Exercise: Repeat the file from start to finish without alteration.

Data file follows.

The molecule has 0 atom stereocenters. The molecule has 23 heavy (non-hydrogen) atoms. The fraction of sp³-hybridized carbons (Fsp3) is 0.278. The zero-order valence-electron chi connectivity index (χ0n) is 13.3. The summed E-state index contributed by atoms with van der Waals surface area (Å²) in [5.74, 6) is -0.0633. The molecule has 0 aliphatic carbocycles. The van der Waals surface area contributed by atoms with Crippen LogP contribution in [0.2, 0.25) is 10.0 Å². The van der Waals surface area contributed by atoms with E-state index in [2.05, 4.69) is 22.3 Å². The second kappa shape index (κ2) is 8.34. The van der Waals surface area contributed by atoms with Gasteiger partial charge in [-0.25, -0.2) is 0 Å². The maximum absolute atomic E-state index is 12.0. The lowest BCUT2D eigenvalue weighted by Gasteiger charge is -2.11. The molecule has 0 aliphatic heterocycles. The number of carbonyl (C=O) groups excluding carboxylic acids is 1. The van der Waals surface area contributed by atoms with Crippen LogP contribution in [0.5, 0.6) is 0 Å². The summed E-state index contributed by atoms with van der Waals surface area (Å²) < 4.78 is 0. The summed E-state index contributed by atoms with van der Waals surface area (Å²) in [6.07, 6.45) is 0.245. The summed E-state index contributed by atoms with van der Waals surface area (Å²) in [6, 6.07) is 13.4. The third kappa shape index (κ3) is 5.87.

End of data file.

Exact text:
The molecule has 0 atom stereocenters. The molecule has 23 heavy (non-hydrogen) atoms. The fraction of sp³-hybridized carbons (Fsp3) is 0.278. The zero-order valence-electron chi connectivity index (χ0n) is 13.3. The summed E-state index contributed by atoms with van der Waals surface area (Å²) in [5.74, 6) is -0.0633. The molecule has 0 aliphatic carbocycles. The van der Waals surface area contributed by atoms with Crippen LogP contribution in [0.2, 0.25) is 10.0 Å². The van der Waals surface area contributed by atoms with E-state index in [2.05, 4.69) is 22.3 Å². The second kappa shape index (κ2) is 8.34. The van der Waals surface area contributed by atoms with Gasteiger partial charge in [-0.25, -0.2) is 0 Å². The maximum absolute atomic E-state index is 12.0. The lowest BCUT2D eigenvalue weighted by Gasteiger charge is -2.11. The molecule has 0 aliphatic heterocycles. The number of carbonyl (C=O) groups excluding carboxylic acids is 1. The van der Waals surface area contributed by atoms with Crippen LogP contribution in [0.5, 0.6) is 0 Å². The summed E-state index contributed by atoms with van der Waals surface area (Å²) < 4.78 is 0. The summed E-state index contributed by atoms with van der Waals surface area (Å²) in [6.07, 6.45) is 0.245. The summed E-state index contributed by atoms with van der Waals surface area (Å²) in [6, 6.07) is 13.4. The third kappa shape index (κ3) is 5.87.